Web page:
Peter Drucker- considered “the father” of modern management- said, “when the history of our time is written...it is likely the most important event those historians will see is not technology, not the Internet, not e-commerce. It is an unprecedented change in the human condition. For the first time, substantial and rapidly growing numbers of people have choices. For the first time, they will have to manage themselves. And society is totally unprepared for it. (Leader to Leader Journal, Managing Knowledge Means Managing Oneself, Peter Drucker, Spring 2000)
Although Drucker wrote that quote seventeen years ago, it holds as much truth today as when he first wrote it. We can no longer rely on past paradigms or follow common customs to attain success.
A high school diploma, college degree, and graduate or professional degree are proven to increase individual income and professional success. Even they alone cannot be relied upon to predict our professional success. More than ever individuals will have to learn to develop their personal leadership skills and make decisions to shape their destiny. One of the most significant practices to determine your desired outcome and ensure success is setting goals. Goals are simply dreams with deadlines.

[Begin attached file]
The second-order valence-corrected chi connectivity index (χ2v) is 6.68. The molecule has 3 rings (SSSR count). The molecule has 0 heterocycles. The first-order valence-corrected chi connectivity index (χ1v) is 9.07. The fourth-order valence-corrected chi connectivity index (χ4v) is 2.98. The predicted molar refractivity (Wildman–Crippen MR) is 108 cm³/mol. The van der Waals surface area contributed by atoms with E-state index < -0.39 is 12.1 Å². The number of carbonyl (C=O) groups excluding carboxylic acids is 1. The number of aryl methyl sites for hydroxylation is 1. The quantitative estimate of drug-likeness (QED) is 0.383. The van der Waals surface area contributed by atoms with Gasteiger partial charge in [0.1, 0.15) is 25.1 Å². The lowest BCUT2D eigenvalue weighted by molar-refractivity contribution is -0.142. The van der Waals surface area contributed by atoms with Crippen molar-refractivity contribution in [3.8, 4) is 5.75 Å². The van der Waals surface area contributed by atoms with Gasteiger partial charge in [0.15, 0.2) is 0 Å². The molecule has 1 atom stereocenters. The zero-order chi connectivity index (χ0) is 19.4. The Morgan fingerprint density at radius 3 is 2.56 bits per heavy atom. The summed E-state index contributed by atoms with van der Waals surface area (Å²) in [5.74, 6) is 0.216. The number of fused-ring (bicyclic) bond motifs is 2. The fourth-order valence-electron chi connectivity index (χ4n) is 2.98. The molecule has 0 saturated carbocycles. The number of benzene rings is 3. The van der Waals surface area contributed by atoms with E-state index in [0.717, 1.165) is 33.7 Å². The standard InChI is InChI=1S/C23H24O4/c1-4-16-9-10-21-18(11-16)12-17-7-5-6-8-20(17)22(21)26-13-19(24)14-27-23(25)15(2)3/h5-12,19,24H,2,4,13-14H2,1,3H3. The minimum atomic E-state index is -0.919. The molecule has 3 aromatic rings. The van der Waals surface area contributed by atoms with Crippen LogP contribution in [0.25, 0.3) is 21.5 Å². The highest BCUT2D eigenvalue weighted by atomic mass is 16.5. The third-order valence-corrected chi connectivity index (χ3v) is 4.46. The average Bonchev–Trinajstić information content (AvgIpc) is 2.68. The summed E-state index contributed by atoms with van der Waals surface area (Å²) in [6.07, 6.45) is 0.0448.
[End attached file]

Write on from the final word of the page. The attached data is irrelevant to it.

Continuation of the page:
Here are some action steps you can begin as you prepare for the next year and beyond:
1) Write your personal mission statement.
A written statement, ideally one sentence, describes who you want to be and what you want to do. It is the beginning of creating your legacy (the impact you make and what people will remember about you when you are no longer on this earth). Being conscious of your mission is much deeper than pursuing a goal. It goes to the core of what you want to achieve in life and the unique gifts that you can contribute.
2) Establish a vision for your life